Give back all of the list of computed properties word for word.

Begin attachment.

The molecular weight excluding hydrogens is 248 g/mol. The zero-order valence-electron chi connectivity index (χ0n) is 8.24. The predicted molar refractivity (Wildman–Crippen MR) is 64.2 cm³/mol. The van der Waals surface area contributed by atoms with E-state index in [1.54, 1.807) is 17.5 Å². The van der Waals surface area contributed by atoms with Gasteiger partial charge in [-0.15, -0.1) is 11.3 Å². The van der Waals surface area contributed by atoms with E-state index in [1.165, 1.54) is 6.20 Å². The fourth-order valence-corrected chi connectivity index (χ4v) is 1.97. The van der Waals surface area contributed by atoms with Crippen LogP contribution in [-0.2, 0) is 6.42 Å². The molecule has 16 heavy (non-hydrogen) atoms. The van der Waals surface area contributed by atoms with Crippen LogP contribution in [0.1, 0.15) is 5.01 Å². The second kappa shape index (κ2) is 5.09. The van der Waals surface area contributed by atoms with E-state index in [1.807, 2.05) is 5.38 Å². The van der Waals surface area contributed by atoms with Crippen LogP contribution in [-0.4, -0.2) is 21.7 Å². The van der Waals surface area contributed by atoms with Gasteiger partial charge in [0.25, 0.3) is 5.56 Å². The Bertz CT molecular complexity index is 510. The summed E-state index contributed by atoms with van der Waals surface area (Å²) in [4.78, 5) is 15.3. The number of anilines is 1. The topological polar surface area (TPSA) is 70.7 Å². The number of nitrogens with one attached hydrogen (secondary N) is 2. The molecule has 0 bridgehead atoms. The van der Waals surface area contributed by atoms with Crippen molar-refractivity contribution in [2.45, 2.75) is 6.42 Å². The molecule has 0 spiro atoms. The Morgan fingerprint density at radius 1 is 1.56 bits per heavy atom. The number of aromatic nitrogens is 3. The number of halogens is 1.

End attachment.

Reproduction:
The molecular weight excluding hydrogens is 248 g/mol. The zero-order valence-electron chi connectivity index (χ0n) is 8.24. The predicted molar refractivity (Wildman–Crippen MR) is 64.2 cm³/mol. The van der Waals surface area contributed by atoms with E-state index in [1.54, 1.807) is 17.5 Å². The van der Waals surface area contributed by atoms with Gasteiger partial charge in [-0.15, -0.1) is 11.3 Å². The van der Waals surface area contributed by atoms with E-state index in [1.165, 1.54) is 6.20 Å². The fourth-order valence-corrected chi connectivity index (χ4v) is 1.97. The van der Waals surface area contributed by atoms with Crippen LogP contribution in [-0.2, 0) is 6.42 Å². The molecule has 16 heavy (non-hydrogen) atoms. The van der Waals surface area contributed by atoms with Crippen LogP contribution in [0.1, 0.15) is 5.01 Å². The second kappa shape index (κ2) is 5.09. The van der Waals surface area contributed by atoms with E-state index in [1.807, 2.05) is 5.38 Å². The van der Waals surface area contributed by atoms with Crippen LogP contribution in [-0.4, -0.2) is 21.7 Å². The van der Waals surface area contributed by atoms with Gasteiger partial charge in [0.25, 0.3) is 5.56 Å². The Bertz CT molecular complexity index is 510. The summed E-state index contributed by atoms with van der Waals surface area (Å²) in [4.78, 5) is 15.3. The number of anilines is 1. The topological polar surface area (TPSA) is 70.7 Å². The number of nitrogens with one attached hydrogen (secondary N) is 2. The molecule has 0 bridgehead atoms. The van der Waals surface area contributed by atoms with Crippen molar-refractivity contribution in [2.45, 2.75) is 6.42 Å². The molecule has 0 spiro atoms. The Morgan fingerprint density at radius 1 is 1.56 bits per heavy atom. The number of aromatic nitrogens is 3. The number of halogens is 1.